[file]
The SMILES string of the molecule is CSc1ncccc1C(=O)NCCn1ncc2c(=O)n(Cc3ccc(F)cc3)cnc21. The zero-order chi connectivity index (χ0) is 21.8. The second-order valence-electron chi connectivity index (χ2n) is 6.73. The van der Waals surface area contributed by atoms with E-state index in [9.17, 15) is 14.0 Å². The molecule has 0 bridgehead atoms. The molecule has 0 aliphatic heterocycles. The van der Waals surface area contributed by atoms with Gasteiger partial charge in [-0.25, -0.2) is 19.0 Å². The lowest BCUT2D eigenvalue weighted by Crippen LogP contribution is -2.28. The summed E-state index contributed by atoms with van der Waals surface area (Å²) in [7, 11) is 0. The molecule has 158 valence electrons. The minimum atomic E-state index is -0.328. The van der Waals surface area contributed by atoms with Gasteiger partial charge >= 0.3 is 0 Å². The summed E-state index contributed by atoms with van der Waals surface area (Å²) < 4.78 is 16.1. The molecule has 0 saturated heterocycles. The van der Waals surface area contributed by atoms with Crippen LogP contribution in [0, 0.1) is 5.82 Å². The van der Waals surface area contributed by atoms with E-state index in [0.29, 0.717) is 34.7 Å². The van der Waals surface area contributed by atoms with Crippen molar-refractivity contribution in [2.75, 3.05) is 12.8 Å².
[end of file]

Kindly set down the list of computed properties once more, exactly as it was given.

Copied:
The SMILES string of the molecule is CSc1ncccc1C(=O)NCCn1ncc2c(=O)n(Cc3ccc(F)cc3)cnc21. The zero-order chi connectivity index (χ0) is 21.8. The second-order valence-electron chi connectivity index (χ2n) is 6.73. The van der Waals surface area contributed by atoms with E-state index in [9.17, 15) is 14.0 Å². The molecule has 0 bridgehead atoms. The molecule has 0 aliphatic heterocycles. The van der Waals surface area contributed by atoms with Gasteiger partial charge in [-0.25, -0.2) is 19.0 Å². The lowest BCUT2D eigenvalue weighted by Crippen LogP contribution is -2.28. The summed E-state index contributed by atoms with van der Waals surface area (Å²) in [7, 11) is 0. The molecule has 158 valence electrons. The minimum atomic E-state index is -0.328. The van der Waals surface area contributed by atoms with Gasteiger partial charge >= 0.3 is 0 Å². The summed E-state index contributed by atoms with van der Waals surface area (Å²) < 4.78 is 16.1. The molecule has 0 saturated heterocycles. The van der Waals surface area contributed by atoms with Crippen LogP contribution in [0, 0.1) is 5.82 Å². The van der Waals surface area contributed by atoms with E-state index in [0.29, 0.717) is 34.7 Å². The van der Waals surface area contributed by atoms with Crippen molar-refractivity contribution in [2.75, 3.05) is 12.8 Å².